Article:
Each block always starts with a consonant and is followed by a vowel, which in turn can be followed by another consonant.
    The block can contain 2 or 3 jamos.

    for example:
    [​IMG]

    Hangul is formed by 2 "blocks" (sorry, I really need to check the name of that thing :P)
    Han and Gul

    H (consonant) + a (vowel) + n (consonant)
    G (consonant) + eu (vowel) + l (consonant)



    so your name :
    알렉스 (looks more like Alrékseu for me).

    I would write it like that instead:
    ㅇ = silent consonant (it can't start with a vowel, so there are silent consonant)
    ㅏ = a
    ㄹ = l (pronounced R if at the start(in fact in front of a vowel), L if at the end, it's noted r/l)
    알 = al

    ㅇ = silent consonant
    ㅐ = ae (but it's pronounced like the French sound for è)
    ㄳ = ks (pronounced x)
    앣 = eks, or ex

    That's how I would write it :P
    알앣 = Alaeks = Alex
    It's certainly wrong, as I never learn that language.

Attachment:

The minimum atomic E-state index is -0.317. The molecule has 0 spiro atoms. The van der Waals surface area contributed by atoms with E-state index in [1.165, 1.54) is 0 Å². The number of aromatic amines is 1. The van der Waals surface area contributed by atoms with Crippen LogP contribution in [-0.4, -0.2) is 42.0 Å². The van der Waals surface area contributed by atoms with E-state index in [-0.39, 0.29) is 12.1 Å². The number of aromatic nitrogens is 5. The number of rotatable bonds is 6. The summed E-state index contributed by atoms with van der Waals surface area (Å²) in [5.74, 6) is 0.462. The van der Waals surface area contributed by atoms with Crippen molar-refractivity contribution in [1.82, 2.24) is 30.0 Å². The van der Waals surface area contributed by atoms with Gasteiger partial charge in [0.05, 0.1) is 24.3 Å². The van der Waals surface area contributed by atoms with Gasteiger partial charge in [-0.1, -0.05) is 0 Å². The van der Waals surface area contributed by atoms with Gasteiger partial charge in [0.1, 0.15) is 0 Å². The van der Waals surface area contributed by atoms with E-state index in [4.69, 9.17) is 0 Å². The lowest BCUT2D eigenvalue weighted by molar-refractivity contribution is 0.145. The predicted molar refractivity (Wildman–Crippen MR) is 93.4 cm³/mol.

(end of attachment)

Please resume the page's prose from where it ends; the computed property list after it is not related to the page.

There are Korean user on the forum, they could certainly help you :)


    Edit:
    Searching on google with my Alex gave nothing.
    But the one given by google is correct :)
    http://ko.wikipedia.org/wiki/%EC%95%8C%EB%A0%89%EC%8A%A4_%281979%EB%85%84%29

    Edit2:
    Korean are using spaces between words, unlike Japanese and Chinese.
    I thought it might be interesting to notice.
     
  3. CCNaru

    Member CCNaru Warn-free Since 2005

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    1. I grew up using it so I'm not sure how it would work backwards (English -> Korean)... Korean is kinda hard to produce as a westerner but it's not too hard... also not a good grammar person so I can't really explain but Korean it's usually SOV and English is SVO i think

    2. 13 Jaeums (Consonants) + 11 Moeums (Vowels) combine to make letters that combine to make words. Double consonants and combination vowels are also there. The best way to learn a language is to just straight up memorize lots and LOTS of words (that's what you do in English as well, but there are the "roots" shortcuts for English.
    http://kr.infant.kids.yahoo.com/infantzone/index.html?service=hangeul&mode=view&contents_no=6545

    3. No translation of English names, unless there are hidden meanings to names (like Victor can be Koreanly translated to Seungri (from Big Bang lol)) or something, but lots of names are usually not translated. Luckily there's a famous Korean singer also named Alex so people won't have problems pronouncing your first name (from Clazziquai).

    On Homosexuality (copy/pasted from my answer on answers.yahoo.com):
    Nope, still harsh against LGBT community.